Justin Johnson knew from the time he was a sophomore in high school that he wanted to be an officer in the Navy.
So when the time came for him to begin college, he found the Navy ROTC program at University of Illinois at Urbana-Champaign (UIUC). Happy to hear that the program accepted all areas of study, he pursued a major in healthcare while signing on with the Navy Reserve Officer Training Corps (NROTC).
Johnson chose to major in community health based on his interest in exercise, nutrition, and a desire to improve the declining health of our society embedded in modern day lifestyles and approaches to healthcare based upon treatment rather than prevention. He graduated in December 2004 and received a commission in the United States Navy (USN) as a surface warfare officer.
“The best way to explain what the career path of a surface warfare officer is would be that if I stayed on active duty, the ultimate goal and sought after position is as a commanding officer of a warship, which most will achieve within 15-20 years,” Johnson said.
His first ship was a Frigate (FFG-32, USS JOHN L HALL) based in Pascagoula, Mississippi, and then Mayport, Florida. He completed one deployment on the Hall called Counter-Narcotics Trafficking (CNT) Operations where he and his fellow officers searched for people smuggling drugs in the Caribbean Sea and the Eastern Pacific Ocean.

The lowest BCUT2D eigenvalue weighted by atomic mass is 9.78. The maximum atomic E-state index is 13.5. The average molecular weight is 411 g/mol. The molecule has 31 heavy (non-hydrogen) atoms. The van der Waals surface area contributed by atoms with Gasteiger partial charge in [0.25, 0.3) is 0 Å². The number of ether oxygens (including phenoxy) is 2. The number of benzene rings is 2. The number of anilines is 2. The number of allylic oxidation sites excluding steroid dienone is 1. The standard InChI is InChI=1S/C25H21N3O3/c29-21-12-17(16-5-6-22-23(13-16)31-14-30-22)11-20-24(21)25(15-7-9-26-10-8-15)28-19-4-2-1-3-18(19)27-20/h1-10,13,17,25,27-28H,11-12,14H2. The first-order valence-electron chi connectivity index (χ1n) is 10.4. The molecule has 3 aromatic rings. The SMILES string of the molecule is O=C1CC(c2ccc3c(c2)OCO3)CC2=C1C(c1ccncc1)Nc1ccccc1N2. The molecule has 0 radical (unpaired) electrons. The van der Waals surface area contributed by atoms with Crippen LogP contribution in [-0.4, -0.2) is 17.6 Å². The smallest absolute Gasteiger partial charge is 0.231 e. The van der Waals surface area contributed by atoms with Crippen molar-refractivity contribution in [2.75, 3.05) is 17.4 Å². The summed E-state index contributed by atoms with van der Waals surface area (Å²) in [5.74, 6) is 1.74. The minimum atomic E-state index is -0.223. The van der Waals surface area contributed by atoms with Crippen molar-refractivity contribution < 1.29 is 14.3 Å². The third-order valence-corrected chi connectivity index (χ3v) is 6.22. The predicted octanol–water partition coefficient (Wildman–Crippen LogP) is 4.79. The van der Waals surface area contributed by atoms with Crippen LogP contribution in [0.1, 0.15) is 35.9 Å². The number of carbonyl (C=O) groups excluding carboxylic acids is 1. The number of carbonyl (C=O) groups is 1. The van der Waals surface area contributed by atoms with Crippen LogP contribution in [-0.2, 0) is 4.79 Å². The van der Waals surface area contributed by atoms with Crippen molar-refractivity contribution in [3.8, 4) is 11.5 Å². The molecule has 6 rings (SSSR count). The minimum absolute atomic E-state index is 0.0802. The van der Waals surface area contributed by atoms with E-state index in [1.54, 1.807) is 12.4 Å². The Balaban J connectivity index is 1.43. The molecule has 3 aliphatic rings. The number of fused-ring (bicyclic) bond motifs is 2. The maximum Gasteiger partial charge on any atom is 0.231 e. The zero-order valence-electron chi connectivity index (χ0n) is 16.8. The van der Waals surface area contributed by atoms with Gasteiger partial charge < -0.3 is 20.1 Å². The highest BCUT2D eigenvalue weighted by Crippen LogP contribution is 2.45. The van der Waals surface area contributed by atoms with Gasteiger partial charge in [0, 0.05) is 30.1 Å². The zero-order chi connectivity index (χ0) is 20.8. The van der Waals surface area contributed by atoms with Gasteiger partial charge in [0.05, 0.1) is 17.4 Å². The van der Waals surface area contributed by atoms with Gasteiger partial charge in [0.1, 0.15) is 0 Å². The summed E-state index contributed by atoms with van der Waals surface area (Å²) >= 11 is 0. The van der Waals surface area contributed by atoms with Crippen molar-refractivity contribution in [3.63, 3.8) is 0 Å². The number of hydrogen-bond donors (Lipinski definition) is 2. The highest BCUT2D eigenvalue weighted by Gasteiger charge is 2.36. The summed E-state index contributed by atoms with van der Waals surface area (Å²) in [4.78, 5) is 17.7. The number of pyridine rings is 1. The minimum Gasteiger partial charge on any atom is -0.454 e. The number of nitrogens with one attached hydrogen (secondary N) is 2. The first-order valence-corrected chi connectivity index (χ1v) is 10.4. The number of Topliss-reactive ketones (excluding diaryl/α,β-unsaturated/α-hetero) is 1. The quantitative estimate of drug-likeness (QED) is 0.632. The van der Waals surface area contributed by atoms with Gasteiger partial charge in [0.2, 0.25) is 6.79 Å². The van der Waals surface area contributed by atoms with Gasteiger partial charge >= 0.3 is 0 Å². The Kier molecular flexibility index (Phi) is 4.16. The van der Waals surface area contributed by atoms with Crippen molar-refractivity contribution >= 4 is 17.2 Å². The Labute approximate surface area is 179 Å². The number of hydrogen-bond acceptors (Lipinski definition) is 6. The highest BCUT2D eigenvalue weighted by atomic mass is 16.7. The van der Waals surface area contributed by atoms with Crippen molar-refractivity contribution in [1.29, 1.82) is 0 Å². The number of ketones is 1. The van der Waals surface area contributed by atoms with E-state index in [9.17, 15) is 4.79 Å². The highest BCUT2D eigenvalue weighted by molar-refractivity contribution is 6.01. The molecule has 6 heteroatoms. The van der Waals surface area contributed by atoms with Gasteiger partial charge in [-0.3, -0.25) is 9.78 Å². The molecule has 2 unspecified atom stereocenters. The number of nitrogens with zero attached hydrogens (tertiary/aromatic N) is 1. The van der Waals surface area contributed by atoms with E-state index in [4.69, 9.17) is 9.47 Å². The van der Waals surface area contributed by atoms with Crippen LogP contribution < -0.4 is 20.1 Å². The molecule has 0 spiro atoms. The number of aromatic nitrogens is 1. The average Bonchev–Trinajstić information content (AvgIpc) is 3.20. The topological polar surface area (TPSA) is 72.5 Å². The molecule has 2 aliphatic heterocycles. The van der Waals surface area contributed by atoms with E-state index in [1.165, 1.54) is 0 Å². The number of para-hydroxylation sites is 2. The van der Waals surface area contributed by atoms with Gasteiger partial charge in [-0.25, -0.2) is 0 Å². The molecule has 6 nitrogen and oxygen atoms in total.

His second ship was an LHD (LHD-1, USS WASP) on which he had the opportunity to provide humanitarian support to victims of Hurricane Felix in Nicaragua in September 2007. The following month it was the first ship to deploy the V-22 Osprey (a military, tilt rotor aircraft) by carrying VMM-263’s ten MV-22B Ospreys to Iraq to participate in Operation Iraqi Freedom.
While serving, Johnson found that his studies were right where he needed to be.
“As my time in the Navy was coming to an end and my interest in pursuing a civilian career and life was growing, I was in search of opportunities to refresh and grow my knowledge in a healthcare field. I knew that I would still want to focus on improving health through a more holistic and preventive approach, and I found nursing to be more along those lines than medicine,” Johnson said.
Johnson found Mennonite College of Nursing (MCN) to be a great fit for a second bachelor’s degree that would give him plenty of options for avenues to pursue in the future.
“After reading about MCN’s program, reviews and comments from other students and alumni, the Nursing Simulation Lab, and their NCLEX success rate, it made my decision quite simple,” Johnson said. “I didn’t realize it at the time, but now that I have become part of the MCN family, I realize that it’s so much more than what I had previously learned about the program and school. From the deans and professors, to the clinical instructors and lab assistants, and lastly to my fellow students, the sense of community and family is more than I could have ever imagined.
“I’m proud to call myself an MCN student and can’t imagine it any other way,” he said.